When I was growing up there were "cool" places to work if you wanted a career in tech. Places like Google, Facebook, and Amazon. I noticed people in other industries had their own "cool" companies too. For example, all the aspiring consultants wanted to work at McKinsey, Bain, or BCG. I naturally assumed all the best people in each industry must work at places like this and spend their days solving the most interesting problems in their field and learning a lot.
This was what I intended to do when I grew up, but fortunately (mostly by luck), the first "job" I had was starting a company. Over the years I've been lucky enough to work at companies of varying sizes and "coolness" and with a wide range of people from different backgrounds. I've realised that by the time a company is cool, it's probably also big, and big companies aren't the best place to learn. Here's why:
1) You learn more transferrable skills at small companies
At large companies more of what you spend time on, and learn is specific to that company. The time you spend learning and executing company-specific processes is most valuable at that company, but you will have to start again at the next place you go. Small companies have less established processes, which means you spend more time learning the transferrable skills of "figuring things out".
2) You have more ownership at small companies
Large companies have larger projects, more people, and each individual has a narrower scope of work. Small companies have smaller projects and fewer people, meaning that individuals are responsible for more. This gives you exposure to a wider range of tasks and more ownership and accountability of the final result.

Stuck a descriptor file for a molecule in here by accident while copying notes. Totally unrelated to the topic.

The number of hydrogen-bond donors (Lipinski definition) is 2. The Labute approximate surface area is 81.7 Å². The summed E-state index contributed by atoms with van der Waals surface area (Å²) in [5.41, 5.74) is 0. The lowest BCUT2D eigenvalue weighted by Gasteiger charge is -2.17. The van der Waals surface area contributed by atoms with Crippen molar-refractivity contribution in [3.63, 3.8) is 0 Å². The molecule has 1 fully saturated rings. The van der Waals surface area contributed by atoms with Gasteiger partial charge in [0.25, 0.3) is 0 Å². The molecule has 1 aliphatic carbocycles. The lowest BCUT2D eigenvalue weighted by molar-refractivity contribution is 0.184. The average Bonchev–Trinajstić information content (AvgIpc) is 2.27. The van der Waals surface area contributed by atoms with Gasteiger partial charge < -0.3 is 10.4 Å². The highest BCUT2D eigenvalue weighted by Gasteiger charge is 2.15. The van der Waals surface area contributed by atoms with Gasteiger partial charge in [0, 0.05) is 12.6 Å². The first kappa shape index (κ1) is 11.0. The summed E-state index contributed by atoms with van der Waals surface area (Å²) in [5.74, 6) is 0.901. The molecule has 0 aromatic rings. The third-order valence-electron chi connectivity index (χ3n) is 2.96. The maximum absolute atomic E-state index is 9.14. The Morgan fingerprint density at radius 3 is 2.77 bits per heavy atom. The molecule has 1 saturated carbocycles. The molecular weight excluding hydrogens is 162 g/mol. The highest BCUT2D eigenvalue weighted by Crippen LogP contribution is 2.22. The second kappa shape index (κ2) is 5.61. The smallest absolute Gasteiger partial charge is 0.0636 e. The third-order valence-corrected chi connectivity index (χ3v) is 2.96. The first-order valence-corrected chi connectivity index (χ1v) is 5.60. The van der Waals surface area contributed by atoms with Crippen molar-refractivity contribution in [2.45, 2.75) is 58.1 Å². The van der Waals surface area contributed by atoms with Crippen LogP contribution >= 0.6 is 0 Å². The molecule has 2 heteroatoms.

3) You learn more quickly at small companies
Feedback time is how long it takes to have an idea, implement it, see results, and then learn from those results. At large companies, it generally takes longer to get things done than at small companies. This means feedback loops are longer, and the experimental learning process is slower.
Large companies aren't all bad when it comes to learning though. They offer the benefit of validated methods - processes that have been refined through years of iteration and improvement. Large companies learn valuable lessons when they grow, and it's a lot faster to learn these from them than to reinvent the wheel.
Where does this leave someone who wants to optimise for learning? Small companies, with smart people who have experience from large companies, offer the best of both worlds. You will learn more transferrable skills, be exposed to a wider variety of tasks, and have faster feedback loops whilst still having the benefit of working with people who can share useful knowledge from a larger company.